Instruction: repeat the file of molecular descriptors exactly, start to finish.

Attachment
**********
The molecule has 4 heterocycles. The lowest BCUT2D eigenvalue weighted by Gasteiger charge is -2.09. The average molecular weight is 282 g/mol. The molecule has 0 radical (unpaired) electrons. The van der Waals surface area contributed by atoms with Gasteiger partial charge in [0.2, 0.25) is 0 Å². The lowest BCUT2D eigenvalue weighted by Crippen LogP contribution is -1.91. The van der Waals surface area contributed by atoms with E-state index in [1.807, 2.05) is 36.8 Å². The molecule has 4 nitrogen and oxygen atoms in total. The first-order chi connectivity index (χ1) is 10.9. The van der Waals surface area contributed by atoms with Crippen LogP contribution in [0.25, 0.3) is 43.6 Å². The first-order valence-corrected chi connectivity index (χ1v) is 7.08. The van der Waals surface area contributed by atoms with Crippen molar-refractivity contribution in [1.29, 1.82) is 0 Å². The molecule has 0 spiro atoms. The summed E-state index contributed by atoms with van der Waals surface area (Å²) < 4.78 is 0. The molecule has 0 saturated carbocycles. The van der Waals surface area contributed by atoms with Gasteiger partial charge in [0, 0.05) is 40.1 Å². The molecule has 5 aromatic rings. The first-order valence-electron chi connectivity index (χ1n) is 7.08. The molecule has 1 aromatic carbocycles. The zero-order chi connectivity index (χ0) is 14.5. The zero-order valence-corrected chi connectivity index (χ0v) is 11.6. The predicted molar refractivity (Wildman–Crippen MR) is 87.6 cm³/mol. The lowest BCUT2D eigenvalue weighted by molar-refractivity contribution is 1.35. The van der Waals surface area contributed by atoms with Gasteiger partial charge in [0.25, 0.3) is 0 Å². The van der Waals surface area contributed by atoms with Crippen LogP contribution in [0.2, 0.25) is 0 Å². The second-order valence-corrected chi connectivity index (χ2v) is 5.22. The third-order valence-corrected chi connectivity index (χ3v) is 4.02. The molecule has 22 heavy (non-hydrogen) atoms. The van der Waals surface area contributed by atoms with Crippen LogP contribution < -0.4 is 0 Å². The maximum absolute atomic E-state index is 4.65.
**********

The molecule has 4 heterocycles. The lowest BCUT2D eigenvalue weighted by Gasteiger charge is -2.09. The average molecular weight is 282 g/mol. The molecule has 0 radical (unpaired) electrons. The van der Waals surface area contributed by atoms with Gasteiger partial charge in [0.2, 0.25) is 0 Å². The lowest BCUT2D eigenvalue weighted by Crippen LogP contribution is -1.91. The van der Waals surface area contributed by atoms with E-state index in [1.807, 2.05) is 36.8 Å². The molecule has 4 nitrogen and oxygen atoms in total. The first-order chi connectivity index (χ1) is 10.9. The van der Waals surface area contributed by atoms with Crippen LogP contribution in [0.25, 0.3) is 43.6 Å². The first-order valence-corrected chi connectivity index (χ1v) is 7.08. The van der Waals surface area contributed by atoms with Crippen molar-refractivity contribution in [1.29, 1.82) is 0 Å². The molecule has 0 spiro atoms. The summed E-state index contributed by atoms with van der Waals surface area (Å²) < 4.78 is 0. The molecule has 0 saturated carbocycles. The van der Waals surface area contributed by atoms with Gasteiger partial charge in [0, 0.05) is 40.1 Å². The molecule has 5 aromatic rings. The first-order valence-electron chi connectivity index (χ1n) is 7.08. The molecule has 1 aromatic carbocycles. The zero-order chi connectivity index (χ0) is 14.5. The zero-order valence-corrected chi connectivity index (χ0v) is 11.6. The predicted molar refractivity (Wildman–Crippen MR) is 87.6 cm³/mol. The lowest BCUT2D eigenvalue weighted by molar-refractivity contribution is 1.35. The van der Waals surface area contributed by atoms with Gasteiger partial charge in [0.25, 0.3) is 0 Å². The van der Waals surface area contributed by atoms with Crippen LogP contribution in [0.2, 0.25) is 0 Å². The second-order valence-corrected chi connectivity index (χ2v) is 5.22. The third-order valence-corrected chi connectivity index (χ3v) is 4.02. The molecule has 22 heavy (non-hydrogen) atoms. The van der Waals surface area contributed by atoms with Crippen LogP contribution < -0.4 is 0 Å². The maximum absolute atomic E-state index is 4.65.